Obverse. Photo © Katz Auction
  • 200 Forint 1992, KM# 688, Hungary, Endangered Wildlife, White Storks
  • 200 Forint 1992, KM# 688, Hungary, Endangered Wildlife, White Storks

The plight of the white stork reflects both human-induced environmental changes and conservation endeavors. Once a common sight nesting on chimneys and poles, habitat loss due to agricultural intensification and wetland drainage, coupled with pesticide use reducing prey availability, led to a decline in populations, notably in Hungary where the species became endangered. Conservation efforts, such as habitat restoration, protected area establishment, and awareness campaigns, have been implemented to safeguard this culturally significant bird.

Engraver: István Kósa


Depicts a pair of storks in their nest, with the stork on the right displaying a clattering posture. Surrounding the coin's border are Morse code S.O.S. signals, with the inscription "ENDANGERED WILDLIFE" at the top.

SOS, a universally recognized Morse code distress signal (▄ ▄ ▄ ▄▄▄ ▄▄▄ ▄▄▄ ▄ ▄ ▄), originated for maritime use. Its sequence of three dots and dashes without spaces represents "S" and "O". Despite equivalent sequences like IWB, VZE, 3B, and V7, SOS is preferred due to its simplicity.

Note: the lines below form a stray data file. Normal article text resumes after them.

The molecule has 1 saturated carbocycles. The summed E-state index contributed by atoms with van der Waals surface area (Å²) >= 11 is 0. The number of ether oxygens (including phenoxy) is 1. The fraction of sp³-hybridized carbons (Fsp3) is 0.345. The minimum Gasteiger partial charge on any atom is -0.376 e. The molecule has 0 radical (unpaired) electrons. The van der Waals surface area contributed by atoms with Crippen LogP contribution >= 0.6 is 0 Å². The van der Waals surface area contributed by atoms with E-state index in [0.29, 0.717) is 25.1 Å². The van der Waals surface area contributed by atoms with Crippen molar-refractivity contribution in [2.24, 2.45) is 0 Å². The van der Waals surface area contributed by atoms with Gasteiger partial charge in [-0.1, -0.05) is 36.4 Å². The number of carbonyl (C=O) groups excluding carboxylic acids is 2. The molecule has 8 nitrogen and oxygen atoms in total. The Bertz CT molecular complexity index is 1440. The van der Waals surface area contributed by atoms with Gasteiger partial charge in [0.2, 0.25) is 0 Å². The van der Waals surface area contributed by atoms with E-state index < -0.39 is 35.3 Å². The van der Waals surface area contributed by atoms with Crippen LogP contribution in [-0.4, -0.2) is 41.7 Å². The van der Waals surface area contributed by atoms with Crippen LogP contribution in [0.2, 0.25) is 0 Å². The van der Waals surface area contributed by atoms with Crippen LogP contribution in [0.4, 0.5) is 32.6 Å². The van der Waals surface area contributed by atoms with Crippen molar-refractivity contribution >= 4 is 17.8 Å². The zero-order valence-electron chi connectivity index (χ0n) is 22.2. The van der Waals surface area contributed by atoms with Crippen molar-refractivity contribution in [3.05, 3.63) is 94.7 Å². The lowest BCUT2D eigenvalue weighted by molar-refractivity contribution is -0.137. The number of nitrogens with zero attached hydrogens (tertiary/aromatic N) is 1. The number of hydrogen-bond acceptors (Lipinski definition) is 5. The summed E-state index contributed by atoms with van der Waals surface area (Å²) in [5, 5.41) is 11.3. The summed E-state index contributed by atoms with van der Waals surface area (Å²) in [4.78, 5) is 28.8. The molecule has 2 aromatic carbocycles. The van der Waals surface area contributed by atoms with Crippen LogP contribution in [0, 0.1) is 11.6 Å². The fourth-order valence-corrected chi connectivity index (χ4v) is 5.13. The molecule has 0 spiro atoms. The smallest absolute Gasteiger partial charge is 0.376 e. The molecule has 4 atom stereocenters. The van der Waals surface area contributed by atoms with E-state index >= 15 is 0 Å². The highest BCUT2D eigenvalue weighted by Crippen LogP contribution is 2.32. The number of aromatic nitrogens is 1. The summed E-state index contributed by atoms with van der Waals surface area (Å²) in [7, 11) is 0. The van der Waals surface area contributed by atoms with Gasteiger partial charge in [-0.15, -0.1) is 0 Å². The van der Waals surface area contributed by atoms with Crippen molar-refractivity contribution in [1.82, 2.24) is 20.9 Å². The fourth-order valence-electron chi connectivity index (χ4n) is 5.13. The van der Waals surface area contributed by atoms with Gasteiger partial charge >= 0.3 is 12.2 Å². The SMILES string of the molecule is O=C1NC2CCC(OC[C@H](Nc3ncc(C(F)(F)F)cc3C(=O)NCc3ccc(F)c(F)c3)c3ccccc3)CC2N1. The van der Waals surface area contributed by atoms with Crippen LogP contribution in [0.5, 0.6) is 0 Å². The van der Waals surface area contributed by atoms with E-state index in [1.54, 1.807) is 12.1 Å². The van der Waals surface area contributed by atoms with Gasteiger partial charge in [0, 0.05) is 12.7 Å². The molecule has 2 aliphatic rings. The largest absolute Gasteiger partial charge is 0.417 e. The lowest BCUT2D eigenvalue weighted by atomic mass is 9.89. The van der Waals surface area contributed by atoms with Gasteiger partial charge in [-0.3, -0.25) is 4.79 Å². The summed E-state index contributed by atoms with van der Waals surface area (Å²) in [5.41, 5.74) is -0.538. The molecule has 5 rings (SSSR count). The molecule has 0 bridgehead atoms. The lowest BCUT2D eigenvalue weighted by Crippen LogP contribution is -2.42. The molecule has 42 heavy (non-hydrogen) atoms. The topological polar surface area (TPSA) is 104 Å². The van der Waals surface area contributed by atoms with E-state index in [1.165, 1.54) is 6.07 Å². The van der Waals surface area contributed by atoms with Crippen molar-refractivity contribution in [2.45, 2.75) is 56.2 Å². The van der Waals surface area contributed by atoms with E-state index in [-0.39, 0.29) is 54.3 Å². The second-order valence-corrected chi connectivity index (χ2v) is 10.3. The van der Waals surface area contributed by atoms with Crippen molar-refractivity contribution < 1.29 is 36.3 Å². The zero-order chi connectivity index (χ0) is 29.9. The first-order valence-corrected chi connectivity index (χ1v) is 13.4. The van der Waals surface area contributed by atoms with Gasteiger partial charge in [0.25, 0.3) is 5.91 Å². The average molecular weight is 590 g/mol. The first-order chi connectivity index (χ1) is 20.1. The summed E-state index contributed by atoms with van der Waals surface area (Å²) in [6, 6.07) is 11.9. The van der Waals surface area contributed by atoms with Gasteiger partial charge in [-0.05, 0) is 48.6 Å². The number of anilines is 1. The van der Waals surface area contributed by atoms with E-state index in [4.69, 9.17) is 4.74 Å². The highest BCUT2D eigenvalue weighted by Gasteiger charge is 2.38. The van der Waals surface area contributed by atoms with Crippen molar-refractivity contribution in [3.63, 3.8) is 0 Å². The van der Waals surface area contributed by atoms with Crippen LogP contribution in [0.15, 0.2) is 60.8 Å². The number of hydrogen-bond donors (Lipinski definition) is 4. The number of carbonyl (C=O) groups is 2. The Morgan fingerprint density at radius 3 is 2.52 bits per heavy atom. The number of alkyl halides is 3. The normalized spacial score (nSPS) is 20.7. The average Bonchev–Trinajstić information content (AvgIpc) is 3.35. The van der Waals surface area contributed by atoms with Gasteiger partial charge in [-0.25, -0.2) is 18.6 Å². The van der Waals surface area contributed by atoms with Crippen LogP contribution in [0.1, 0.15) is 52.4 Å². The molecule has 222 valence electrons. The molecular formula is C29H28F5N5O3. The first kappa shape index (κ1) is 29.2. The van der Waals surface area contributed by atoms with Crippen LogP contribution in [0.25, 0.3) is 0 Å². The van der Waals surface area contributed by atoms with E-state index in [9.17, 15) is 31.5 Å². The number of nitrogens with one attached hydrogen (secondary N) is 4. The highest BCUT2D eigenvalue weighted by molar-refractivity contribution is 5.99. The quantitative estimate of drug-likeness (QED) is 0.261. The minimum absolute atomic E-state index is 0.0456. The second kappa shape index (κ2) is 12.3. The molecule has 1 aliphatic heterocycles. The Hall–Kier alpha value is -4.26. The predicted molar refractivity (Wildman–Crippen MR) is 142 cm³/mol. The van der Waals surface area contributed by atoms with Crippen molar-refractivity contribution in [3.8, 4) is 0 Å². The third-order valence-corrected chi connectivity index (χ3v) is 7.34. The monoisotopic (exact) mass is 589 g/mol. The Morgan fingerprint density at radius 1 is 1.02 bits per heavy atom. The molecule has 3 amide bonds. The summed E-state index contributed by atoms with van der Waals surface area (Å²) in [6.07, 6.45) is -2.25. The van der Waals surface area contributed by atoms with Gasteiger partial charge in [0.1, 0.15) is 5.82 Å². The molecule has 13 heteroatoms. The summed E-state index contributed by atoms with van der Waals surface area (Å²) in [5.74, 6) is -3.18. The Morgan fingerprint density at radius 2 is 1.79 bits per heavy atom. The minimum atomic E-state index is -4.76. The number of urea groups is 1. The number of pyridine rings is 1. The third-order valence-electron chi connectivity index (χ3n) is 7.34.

Initially, SOS was simply a Morse code sequence, not an abbreviation. Over time, it became associated with phrases like "Save Our Souls" and "Save Our Ship" due to its emergency usage. SOS was first introduced in German maritime regulations in 1905 and became globally standardized in 1908.

While SOS was the maritime distress signal until 1999, it remains a universal distress signal applicable to any emergency situation. It can be conveyed visually through light flashes or spelled out in various ways, including stamped in snow or formed with logs. Its ambigram nature allows for easy recognition upside down or right side up.



Depicts a globe covered with small continuously written "S.O.S." letters, representing the continents. Nestled into the lower part of the globe is the coat of arms of the Republic of Hungary, with the issuance year, curved to the left and the mint mark to the right, along with the designer's initials. Along the edge of the coin, within a border formed by Morse code S.O.S. signals.

The Hungarian coat of arms, adopted in 1919 and reaffirmed on July 3, 1990, features a vertically divided shield with a rounded base. The left field displays eight red and silver horizontal bars, symbolizing the Árpád dynasty, while the right field depicts three green hills with a golden crown on the center hill and a silver patriarchal cross emerging from it. These elements represent the Danube, Tisza, Dráva, and Száva rivers, and the Tátra, Mátra, and Fátra mountain ranges. Atop the shield rests the Holy Crown of Hungary, also known as the Crown of Saint Stephen, which has been used for coronations since the 12th century. The crown's cross was tilted in the 17th century due to damage, and it has remained in this position since then, symbolizing the enduring history and legitimacy of Hungarian monarchs.

1992 BP. Ki
· 200 FORINT ·


200 Forint

Third Republic
KM# 688 Schön# 196 Adamo# EM126
Type Commemorative Issue (Non-circulating)
Material Silver
Fineness 0.500
Weight 10 g
Diameter 30 mm
Thickness 1.9 mm
Shape round
Alignment Medal
Budapest Mint (BP)

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